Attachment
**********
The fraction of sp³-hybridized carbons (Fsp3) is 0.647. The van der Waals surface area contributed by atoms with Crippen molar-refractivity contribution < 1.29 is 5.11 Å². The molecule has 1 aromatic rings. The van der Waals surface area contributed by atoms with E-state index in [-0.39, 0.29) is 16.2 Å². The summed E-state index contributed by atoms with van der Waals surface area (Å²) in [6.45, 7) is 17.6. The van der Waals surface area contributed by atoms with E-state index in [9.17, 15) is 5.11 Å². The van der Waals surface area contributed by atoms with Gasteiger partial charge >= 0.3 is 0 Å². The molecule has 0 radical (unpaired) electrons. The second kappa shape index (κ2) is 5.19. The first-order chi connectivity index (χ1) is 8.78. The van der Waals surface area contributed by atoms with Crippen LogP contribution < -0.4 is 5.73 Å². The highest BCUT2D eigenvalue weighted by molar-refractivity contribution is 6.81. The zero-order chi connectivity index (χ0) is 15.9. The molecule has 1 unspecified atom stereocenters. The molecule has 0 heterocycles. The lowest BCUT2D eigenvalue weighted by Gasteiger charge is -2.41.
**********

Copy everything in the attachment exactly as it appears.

The fraction of sp³-hybridized carbons (Fsp3) is 0.647. The van der Waals surface area contributed by atoms with Crippen molar-refractivity contribution < 1.29 is 5.11 Å². The molecule has 1 aromatic rings. The van der Waals surface area contributed by atoms with E-state index in [-0.39, 0.29) is 16.2 Å². The summed E-state index contributed by atoms with van der Waals surface area (Å²) in [6.45, 7) is 17.6. The van der Waals surface area contributed by atoms with E-state index in [9.17, 15) is 5.11 Å². The van der Waals surface area contributed by atoms with Gasteiger partial charge >= 0.3 is 0 Å². The molecule has 0 radical (unpaired) electrons. The second kappa shape index (κ2) is 5.19. The first-order chi connectivity index (χ1) is 8.78. The van der Waals surface area contributed by atoms with Crippen LogP contribution < -0.4 is 5.73 Å². The highest BCUT2D eigenvalue weighted by molar-refractivity contribution is 6.81. The zero-order chi connectivity index (χ0) is 15.9. The molecule has 1 unspecified atom stereocenters. The molecule has 0 heterocycles. The lowest BCUT2D eigenvalue weighted by Gasteiger charge is -2.41.